In Book III, Ode 6,  the dulce et decorum sentence is the crux of the fourth stanza,  which falls in the middle of Horace’s eight-stanza poem.  And the placement of the stanza emphasizes Horace’s  view of war and death.  Here is the entire stanza (the Latin below the English):

Dulce et decorum est pro patria mori:
mors et fugacem persequitur virum
nec parcit imbellis iuventae
poplitibus timidove tergo.               15

It is sweet and proper to die for one’s country.
Death chases even the man who flees
and does not spare the peace-loving youth:
it gets him in the back or the knees.

* “peace-loving” is often translated “cowardly”

Horace says that no one can escape war or death. They’ll get your back or knees if you turn away.    And does this knowledge of the inevitability of death make it easier for the survivors of war and the parents of the dead?  I am not a member of a military family.  I have never faced this situation. Would the Romans have found comfort in this philosophy?

Truth in Wine, Part 3: Horace’s Nature-and-Wine Cure

This is the third in the “Truth in Wine” (veritas in vino) series, inspired by reading ancient lyric poetry. The Greek and Roman poets, from Archilochus to Horace, wrote of the empyrean pleasures of drinking wine. And though I do not drink wine, which makes me very sleepy, Horace’s wine in moderation becomes a metaphor for tranquility in daily life.  His Epicurean odes encourage us to live in real time, rather than in our anxieties about the future.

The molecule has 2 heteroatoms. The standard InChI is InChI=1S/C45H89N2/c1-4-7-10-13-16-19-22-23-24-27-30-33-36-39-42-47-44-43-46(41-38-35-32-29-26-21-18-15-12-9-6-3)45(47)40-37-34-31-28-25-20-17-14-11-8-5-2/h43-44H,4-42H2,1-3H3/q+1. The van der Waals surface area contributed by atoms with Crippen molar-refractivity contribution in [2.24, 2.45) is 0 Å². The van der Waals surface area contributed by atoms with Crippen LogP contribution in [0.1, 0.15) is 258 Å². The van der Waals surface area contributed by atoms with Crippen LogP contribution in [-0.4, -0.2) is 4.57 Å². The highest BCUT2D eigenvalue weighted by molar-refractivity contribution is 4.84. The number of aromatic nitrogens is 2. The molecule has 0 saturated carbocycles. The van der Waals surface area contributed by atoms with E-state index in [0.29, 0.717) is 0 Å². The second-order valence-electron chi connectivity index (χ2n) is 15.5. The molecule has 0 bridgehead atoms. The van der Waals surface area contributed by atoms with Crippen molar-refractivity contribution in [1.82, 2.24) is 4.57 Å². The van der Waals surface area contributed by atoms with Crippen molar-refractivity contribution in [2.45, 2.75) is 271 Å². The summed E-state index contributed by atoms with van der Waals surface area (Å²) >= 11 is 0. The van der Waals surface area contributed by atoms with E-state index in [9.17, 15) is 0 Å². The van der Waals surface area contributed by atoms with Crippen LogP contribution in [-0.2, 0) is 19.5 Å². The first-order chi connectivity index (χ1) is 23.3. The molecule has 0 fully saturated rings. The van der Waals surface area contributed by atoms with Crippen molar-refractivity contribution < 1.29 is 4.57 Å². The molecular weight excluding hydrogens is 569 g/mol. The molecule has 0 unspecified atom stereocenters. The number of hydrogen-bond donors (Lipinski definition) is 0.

If you worry, as I do, about politics, war, air pollution, the still-distant goal of equal pay for equal work, nuclear power, and the practice at staring at phones instead of the sky–in short, everything–Horace’s “Nature-and-wine cure” is the perfect remedy.  In this charming ode (Carmina II.XI), he tells his friend, Hirpanus Quinctus, to stop worrying about enemy tribes (the Cantabrian and the Scythian) and drink wine and sit under a tree.  So Happy Memorial Day weekend!  Once you get past the first difficult stanza, you will love the ode. And you can read my other posts on truth in wine here and here.   N.B.  “Quenching the cups of burning wine” refers to mixing the wine with water.

Here is my translation:

Horace, II.XI

Hirpanus Quinctus, stop worrying about what
the warlike Cantabrian or the Scythian are scheming:
the Adriatic sea separates the Scythian from Rome.
Don’t fret about the needs of life:

the demands are few. Smooth youth and grace
flee behind us when dry old
age drives away playful loves
and easy sleep.

The same charm of spring is not always